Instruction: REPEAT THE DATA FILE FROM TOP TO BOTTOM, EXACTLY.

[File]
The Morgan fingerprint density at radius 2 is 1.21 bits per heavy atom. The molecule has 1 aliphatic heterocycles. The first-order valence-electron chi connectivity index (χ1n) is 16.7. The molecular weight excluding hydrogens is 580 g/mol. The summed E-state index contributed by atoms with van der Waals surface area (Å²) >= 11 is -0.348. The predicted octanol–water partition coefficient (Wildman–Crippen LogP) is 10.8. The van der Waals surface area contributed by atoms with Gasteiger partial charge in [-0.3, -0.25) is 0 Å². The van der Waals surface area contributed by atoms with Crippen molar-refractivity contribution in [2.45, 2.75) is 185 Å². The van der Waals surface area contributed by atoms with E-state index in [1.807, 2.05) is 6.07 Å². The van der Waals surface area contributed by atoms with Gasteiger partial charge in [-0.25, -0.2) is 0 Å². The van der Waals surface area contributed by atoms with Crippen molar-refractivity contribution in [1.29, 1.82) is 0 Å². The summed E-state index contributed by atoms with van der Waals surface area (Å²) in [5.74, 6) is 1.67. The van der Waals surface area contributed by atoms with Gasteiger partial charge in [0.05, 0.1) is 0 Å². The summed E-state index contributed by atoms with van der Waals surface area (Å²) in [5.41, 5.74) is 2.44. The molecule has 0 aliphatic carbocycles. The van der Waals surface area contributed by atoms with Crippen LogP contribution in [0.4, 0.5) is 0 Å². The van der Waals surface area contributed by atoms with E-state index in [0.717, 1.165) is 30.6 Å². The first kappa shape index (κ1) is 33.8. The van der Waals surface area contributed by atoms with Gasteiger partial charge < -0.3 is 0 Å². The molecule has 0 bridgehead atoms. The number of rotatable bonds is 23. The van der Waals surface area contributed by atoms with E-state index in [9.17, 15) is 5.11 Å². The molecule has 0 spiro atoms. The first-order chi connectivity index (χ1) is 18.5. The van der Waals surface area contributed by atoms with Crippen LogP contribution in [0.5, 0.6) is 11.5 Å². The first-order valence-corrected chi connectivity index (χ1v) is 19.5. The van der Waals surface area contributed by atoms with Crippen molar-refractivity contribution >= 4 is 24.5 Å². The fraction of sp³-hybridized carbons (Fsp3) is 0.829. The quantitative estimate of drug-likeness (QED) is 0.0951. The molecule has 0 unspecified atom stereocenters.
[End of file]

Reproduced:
The Morgan fingerprint density at radius 2 is 1.21 bits per heavy atom. The molecule has 1 aliphatic heterocycles. The first-order valence-electron chi connectivity index (χ1n) is 16.7. The molecular weight excluding hydrogens is 580 g/mol. The summed E-state index contributed by atoms with van der Waals surface area (Å²) >= 11 is -0.348. The predicted octanol–water partition coefficient (Wildman–Crippen LogP) is 10.8. The van der Waals surface area contributed by atoms with Gasteiger partial charge in [-0.3, -0.25) is 0 Å². The van der Waals surface area contributed by atoms with Crippen molar-refractivity contribution in [2.45, 2.75) is 185 Å². The van der Waals surface area contributed by atoms with E-state index in [1.807, 2.05) is 6.07 Å². The van der Waals surface area contributed by atoms with Gasteiger partial charge in [-0.25, -0.2) is 0 Å². The van der Waals surface area contributed by atoms with Crippen molar-refractivity contribution in [1.29, 1.82) is 0 Å². The summed E-state index contributed by atoms with van der Waals surface area (Å²) in [5.74, 6) is 1.67. The van der Waals surface area contributed by atoms with Gasteiger partial charge in [0.05, 0.1) is 0 Å². The summed E-state index contributed by atoms with van der Waals surface area (Å²) in [5.41, 5.74) is 2.44. The molecule has 0 aliphatic carbocycles. The van der Waals surface area contributed by atoms with Crippen LogP contribution in [0.4, 0.5) is 0 Å². The van der Waals surface area contributed by atoms with E-state index in [0.717, 1.165) is 30.6 Å². The first kappa shape index (κ1) is 33.8. The van der Waals surface area contributed by atoms with Gasteiger partial charge < -0.3 is 0 Å². The molecule has 0 bridgehead atoms. The number of rotatable bonds is 23. The van der Waals surface area contributed by atoms with E-state index in [9.17, 15) is 5.11 Å². The molecule has 0 spiro atoms. The first-order chi connectivity index (χ1) is 18.5. The van der Waals surface area contributed by atoms with Crippen LogP contribution in [0.5, 0.6) is 11.5 Å². The first-order valence-corrected chi connectivity index (χ1v) is 19.5. The van der Waals surface area contributed by atoms with Crippen molar-refractivity contribution >= 4 is 24.5 Å². The fraction of sp³-hybridized carbons (Fsp3) is 0.829. The quantitative estimate of drug-likeness (QED) is 0.0951. The molecule has 0 unspecified atom stereocenters.